Notes: Summary Growth and nitrogen partitioning were investigated in the biennial monocarp Arctium tomentosum in the field, in plants growing at natural light conditions, in plants in which approximately half the leaf area was removed and in plants growing under 20% of incident irradiation. Growth quantities were derived from splined cubic polynomial exponential functions fitted to dry matter, leaf area and nitrogen data. Main emphasis was made to understanding of the significance of carbohydrate and nitrogen storage of a large tuber during a 2-years' life cycle, especially the effect of storage on biomass and seed yield in the second season. Biomass partitioning favours growth of leaves in the first year rosette stage. Roots store carbohydrates at a constant rate and increase storage of carbohydrates and nitrogen when the leaves decay at the end of the first season. In the second season the reallocation of carbohydrates from storage is relatively small, but reallocation of nitrogen is very large. Carbohydrate storage just primes the growth of the first leaves in the early growing season, nitrogen storage contributes 20% to the total nitrogen requirement during the 2nd season. The efficiency of carbohydrate storage for conversion into new biomass is about 40%. Nitrogen is reallocated 3 times in the second year, namely from the tuber to rosette leaves and further to flower stem leaves and eventually into seeds. The harvest index for nitrogen is 0.73, whereas for biomass it is only 0.19.
    Type of Medium: Electronic Resource
    Location Call Number Expected Availability
    BibTip Others were also interested in ...
  • 5
    ISSN: 1432-1939
    Keywords: Photosynthesis ; Specific leaf weight ; Carbon balance ; Larix ; Picea
    Source: Springer Online Journal Archives 1860-2000
    Topics: Biology
    Notes: Summary Canopy photosynthesis is difficult to measure directly or to predict with complex models demanding knowledge of seasonal variation in environmental and physiological properties of the canopy. Trees in particular offer a challenge with their large, aerodynamically rough and seasonally-changing canopy properties. In this paper we assess the possibility of using specific leaf weight to predict seasonal and annual net photosynthetic rate in deciduous (Larix sp.) and evergreen (Picea abies) conifers. Annual photosynthetic rate and specific leaf weight of different positions of the crown in both species were highly correlated (r 2=0.930). Annual carbon uptake by different segments in a mature P. abies crown was closely related to leaf biomass. The relationship was improved by adjusting the leaf biomass of each segment in regard to its specific leaf weight relative to the maximum found in the canopy. The adjustment accounted for associated differences in photosynthetic activity. This combined structural index (leaf biomassxrelative specific leaf weight) could, when calibrated, predict the total annual carbon uptake by different parts of the crown. If direct measurements of photosynthesis are not available, the combined structural index may still serve as a comparative estimator of annual carbon uptake.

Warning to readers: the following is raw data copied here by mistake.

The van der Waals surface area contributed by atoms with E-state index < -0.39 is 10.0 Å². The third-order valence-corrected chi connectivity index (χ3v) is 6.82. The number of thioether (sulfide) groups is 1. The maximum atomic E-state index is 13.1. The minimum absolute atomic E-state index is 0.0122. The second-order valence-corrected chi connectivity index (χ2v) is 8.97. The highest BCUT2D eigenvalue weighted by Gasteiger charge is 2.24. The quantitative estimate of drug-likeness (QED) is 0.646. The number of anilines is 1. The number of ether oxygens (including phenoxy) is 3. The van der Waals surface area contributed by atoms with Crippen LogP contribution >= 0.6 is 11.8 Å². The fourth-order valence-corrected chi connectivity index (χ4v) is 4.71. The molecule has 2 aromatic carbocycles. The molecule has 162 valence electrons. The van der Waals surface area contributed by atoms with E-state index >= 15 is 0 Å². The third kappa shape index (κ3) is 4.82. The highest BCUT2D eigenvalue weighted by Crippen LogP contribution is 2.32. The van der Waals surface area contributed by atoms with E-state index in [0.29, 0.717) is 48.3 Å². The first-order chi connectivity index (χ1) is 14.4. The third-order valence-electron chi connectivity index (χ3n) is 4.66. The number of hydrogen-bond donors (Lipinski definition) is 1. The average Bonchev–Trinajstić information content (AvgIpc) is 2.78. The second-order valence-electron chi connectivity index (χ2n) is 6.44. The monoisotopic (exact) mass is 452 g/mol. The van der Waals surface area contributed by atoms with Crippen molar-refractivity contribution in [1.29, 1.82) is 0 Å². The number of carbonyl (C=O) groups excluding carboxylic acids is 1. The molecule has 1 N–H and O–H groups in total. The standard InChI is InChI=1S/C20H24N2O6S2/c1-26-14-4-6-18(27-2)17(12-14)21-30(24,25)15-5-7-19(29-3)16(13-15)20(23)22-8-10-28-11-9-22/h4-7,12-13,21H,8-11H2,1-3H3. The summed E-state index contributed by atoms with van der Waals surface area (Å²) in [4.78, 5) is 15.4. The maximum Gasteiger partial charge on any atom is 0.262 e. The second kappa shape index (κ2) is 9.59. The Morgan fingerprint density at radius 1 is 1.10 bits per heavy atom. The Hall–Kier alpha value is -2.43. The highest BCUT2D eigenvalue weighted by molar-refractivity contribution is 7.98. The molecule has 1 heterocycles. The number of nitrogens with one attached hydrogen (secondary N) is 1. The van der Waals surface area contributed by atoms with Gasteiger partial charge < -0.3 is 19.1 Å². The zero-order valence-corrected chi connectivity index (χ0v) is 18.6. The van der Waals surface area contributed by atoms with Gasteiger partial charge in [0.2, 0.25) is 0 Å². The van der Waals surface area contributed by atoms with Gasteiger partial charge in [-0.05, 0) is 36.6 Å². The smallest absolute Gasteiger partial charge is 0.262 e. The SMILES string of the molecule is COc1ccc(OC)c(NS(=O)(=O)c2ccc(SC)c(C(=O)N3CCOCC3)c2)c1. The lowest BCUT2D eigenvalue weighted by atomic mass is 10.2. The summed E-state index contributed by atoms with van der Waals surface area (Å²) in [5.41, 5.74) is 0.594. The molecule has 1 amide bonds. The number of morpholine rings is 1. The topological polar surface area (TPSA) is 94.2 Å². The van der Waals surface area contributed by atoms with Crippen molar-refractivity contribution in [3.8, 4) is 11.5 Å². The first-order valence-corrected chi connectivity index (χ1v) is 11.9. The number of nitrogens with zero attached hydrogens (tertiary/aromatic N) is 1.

Type of Medium: Electronic Resource
    Location Call Number Expected Availability
    BibTip Others were also interested in ...
  • 6
    ISSN: 1432-1939
    Keywords: Carbohydrate ; Growth ; Nitrogen ; Phaseolus lunatus ; Storage
    Source: Springer Online Journal Archives 1860-2000
    Topics: Biology
    Notes: Abstract Growth, photosynthesis, and storage of nitrogen (N) and total non-structural carbohydrates (TNC) of a perennial wild type and an annual cultivar of lima bean (Phaseolus lunatus) were examined at different light intensities and N supplies. Relative growth rate and photosynthesis increased with light and N availability. N limitation enhanced biomass allocation into root rather than into shoot, while light limitation enhanced growth of leaf area. The TNC concentrations increased with light intensity and thus with photosynthesis, while the concentrations of organic N and nitrate decreased. Increasing N supply had the opposite effect. Therefore, TNC and organic N concentrations were negatively correlated (r=−0.90). Pool size of N or TNC increased with N and light availability when either resource was non-limiting, but increased little or remained constant when either resource was limiting. Storage reached a minimum when both resources were supplied at an equal rate.
    Type of Medium: Electronic Resource
    Location Call Number Expected Availability
    BibTip Others were also interested in ...
  • 7
    ISSN: 1432-1939
    Keywords: Storage ; Accumulation ; Reserve formation ; Storage structure ; Biennial plants
    Source: Springer Online Journal Archives 1860-2000
    Topics: Biology
    Notes: Abstract Four biennial species (Arctium tomentosum, Cirsium vulgare, Dipsacus sylvester and Daucus carota) which originate from habitats of different nutrient availability were investigated in a 2-year experiment in a twofactorial structured block design varying light (natural daylight versus shading) and fertilizer addition. The experiment was designed to study storage as reserve formation (competing with growth) or as accumulation (see Chapin et al. 1990). We show that (i) the previous definitions of storage excluded an important process, namely the formation of storage tissue. Depending on species, storage tissue and the filling process can be either a process of reserve formation, or a process of accumulation. (ii) In species representing low-resource habitats, the formation of a storage structure competes with other growth processes. Growth of storage tissue and filling with storage products is an accumulation process only in the high-resource plant Arctium tomentosum. We interpret the structural growth of low-resource plants in terms of the evolutionary history of these species, which have closely related woody species in the Mediterranean area. (iii) The use of storage products for early leaf growth determines the biomass development in the second season and the competitive ability of this species during growth with perennial species. (iv) The high-resource plant Arctium has higher biomass development under all conditions, i.e. plants of low-resource habitats are not superior under low-resource conditions. The main difference between high- and low-resource plants is that low-resource plants initiate flowering at a lower total plant internal pool size of available resources.
    Type of Medium: Electronic Resource
    Location Call Number Expected Availability
    BibTip Others were also interested in ...
Close ⊗
This website uses cookies and the analysis tool Matomo. More information can be found here...